The real danger to both parties is that most of the government shuts down… and no one notices.

    There isn’t, and never was, any risk of an actual default, where the country can’t afford to pay the interest on it’s debt.

    I’m just saying.

  4. says

    Zach has it right on, I meant to say that.

    Tony is on the right track, that there is a bubble, but that bubble is capital that has been invested in the government. Should the government default, be unable to pay the interest AND individuals with matured bonds be unable to redeem the principle, that would be catastrophic.

    The main reason being that’s some 7 trillion in $ that would just evaporate from the US economy (present and future). (or at least part of it.)(and that’s domestically held debt, it’s somewhere near there.)

  5. Reginald Selkirk says

    We’ve got to slash spending immediately because (1) if we don’t, the debt ceiling can’t be raised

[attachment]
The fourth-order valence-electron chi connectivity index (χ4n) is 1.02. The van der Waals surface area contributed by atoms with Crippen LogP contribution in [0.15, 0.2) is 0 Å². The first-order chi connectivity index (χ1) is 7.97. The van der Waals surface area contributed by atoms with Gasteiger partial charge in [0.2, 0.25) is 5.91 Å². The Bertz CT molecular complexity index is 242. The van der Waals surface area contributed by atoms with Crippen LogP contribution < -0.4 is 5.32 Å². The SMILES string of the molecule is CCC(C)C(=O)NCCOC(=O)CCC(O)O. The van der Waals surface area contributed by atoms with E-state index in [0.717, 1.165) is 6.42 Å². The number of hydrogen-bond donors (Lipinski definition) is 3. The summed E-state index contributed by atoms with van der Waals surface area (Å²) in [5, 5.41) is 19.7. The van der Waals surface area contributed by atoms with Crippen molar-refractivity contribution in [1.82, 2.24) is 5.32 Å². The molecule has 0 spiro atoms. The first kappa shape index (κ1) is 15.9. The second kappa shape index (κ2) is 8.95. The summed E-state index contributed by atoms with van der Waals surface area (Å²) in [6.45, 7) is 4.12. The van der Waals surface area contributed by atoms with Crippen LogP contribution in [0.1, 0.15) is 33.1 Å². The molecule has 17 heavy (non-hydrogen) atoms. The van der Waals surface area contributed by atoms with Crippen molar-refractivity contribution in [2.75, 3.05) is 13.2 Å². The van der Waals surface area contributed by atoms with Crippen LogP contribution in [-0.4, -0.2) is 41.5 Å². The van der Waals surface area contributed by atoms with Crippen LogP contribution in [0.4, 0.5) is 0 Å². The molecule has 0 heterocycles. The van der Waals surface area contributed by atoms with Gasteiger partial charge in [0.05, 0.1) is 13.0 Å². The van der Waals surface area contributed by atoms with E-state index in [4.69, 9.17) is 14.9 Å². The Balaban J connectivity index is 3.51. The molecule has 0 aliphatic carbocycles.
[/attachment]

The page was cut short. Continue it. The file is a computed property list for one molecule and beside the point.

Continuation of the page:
An artificial and arbitrary condition imposed by the Tea Partiers.

    As is the notion that every dollar of rise in the ceiling must be accompanied by a dollar of deficit reduction.

    As is the notion that all of that deficit reduction must be in program cuts, not revenue increases.

    The only immediate imperative was the debt ceiling raise, which could theoretically have been done with no extortive conditions attached.

  6. says

    Very true, however completely irrelevant. What you are describing is the cost of some peoples votes, nothing more nothing less.

    Were I in congress, I wouldn’t have voted for an increase under any circumstances, thats as arbitrary as demanding tax increases instead of spending cuts.

    Do you not think there is tremendous government waste? Do you not think that tax increases have costs? Do you thing 25 cents for every dollar earned in the US is a bit high of a level for the government to be spending?

    Yes taxes were a little higher on the wealthy under Clinton, liberals tend to overlook that the burden of government spending was only 18% of GDP, not nearing 25% like now.

    Dropping the party line speech would behoove you.

  7. says

    It’s an interesting take, but he misses one key point.
    Money invested in the governments debt is not invested in the economy. Were that debt to be drawn down somehow, or stabilized at the least, the money that would have been invested in government debt, would be invested in more productive economic areas.